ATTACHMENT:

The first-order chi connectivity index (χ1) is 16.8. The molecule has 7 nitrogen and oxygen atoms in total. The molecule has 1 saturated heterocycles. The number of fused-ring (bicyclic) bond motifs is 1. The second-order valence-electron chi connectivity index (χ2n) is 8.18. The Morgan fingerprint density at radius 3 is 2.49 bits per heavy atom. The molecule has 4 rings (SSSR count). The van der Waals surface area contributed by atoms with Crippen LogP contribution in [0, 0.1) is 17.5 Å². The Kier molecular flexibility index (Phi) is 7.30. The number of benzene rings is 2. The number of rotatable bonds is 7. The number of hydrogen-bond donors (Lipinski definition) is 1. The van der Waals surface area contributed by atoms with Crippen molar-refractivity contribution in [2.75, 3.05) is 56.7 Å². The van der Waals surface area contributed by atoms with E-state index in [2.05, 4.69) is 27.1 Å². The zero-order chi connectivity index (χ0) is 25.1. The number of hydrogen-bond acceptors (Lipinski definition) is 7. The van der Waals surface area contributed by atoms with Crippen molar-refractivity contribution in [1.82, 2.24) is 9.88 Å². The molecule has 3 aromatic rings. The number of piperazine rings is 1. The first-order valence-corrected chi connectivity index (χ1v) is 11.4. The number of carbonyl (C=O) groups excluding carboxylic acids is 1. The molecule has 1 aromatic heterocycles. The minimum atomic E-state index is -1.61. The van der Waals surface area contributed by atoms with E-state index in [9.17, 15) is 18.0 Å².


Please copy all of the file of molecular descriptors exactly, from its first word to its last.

The first-order chi connectivity index (χ1) is 16.8. The molecule has 7 nitrogen and oxygen atoms in total. The molecule has 1 saturated heterocycles. The number of fused-ring (bicyclic) bond motifs is 1. The second-order valence-electron chi connectivity index (χ2n) is 8.18. The Morgan fingerprint density at radius 3 is 2.49 bits per heavy atom. The molecule has 4 rings (SSSR count). The van der Waals surface area contributed by atoms with Crippen LogP contribution in [0, 0.1) is 17.5 Å². The Kier molecular flexibility index (Phi) is 7.30. The number of benzene rings is 2. The number of rotatable bonds is 7. The number of hydrogen-bond donors (Lipinski definition) is 1. The van der Waals surface area contributed by atoms with Crippen molar-refractivity contribution in [2.75, 3.05) is 56.7 Å². The van der Waals surface area contributed by atoms with E-state index in [2.05, 4.69) is 27.1 Å². The zero-order chi connectivity index (χ0) is 25.1. The number of hydrogen-bond acceptors (Lipinski definition) is 7. The van der Waals surface area contributed by atoms with Crippen molar-refractivity contribution in [1.82, 2.24) is 9.88 Å². The molecule has 3 aromatic rings. The number of piperazine rings is 1. The first-order valence-corrected chi connectivity index (χ1v) is 11.4. The number of carbonyl (C=O) groups excluding carboxylic acids is 1. The molecule has 1 aromatic heterocycles. The minimum atomic E-state index is -1.61. The van der Waals surface area contributed by atoms with E-state index in [9.17, 15) is 18.0 Å².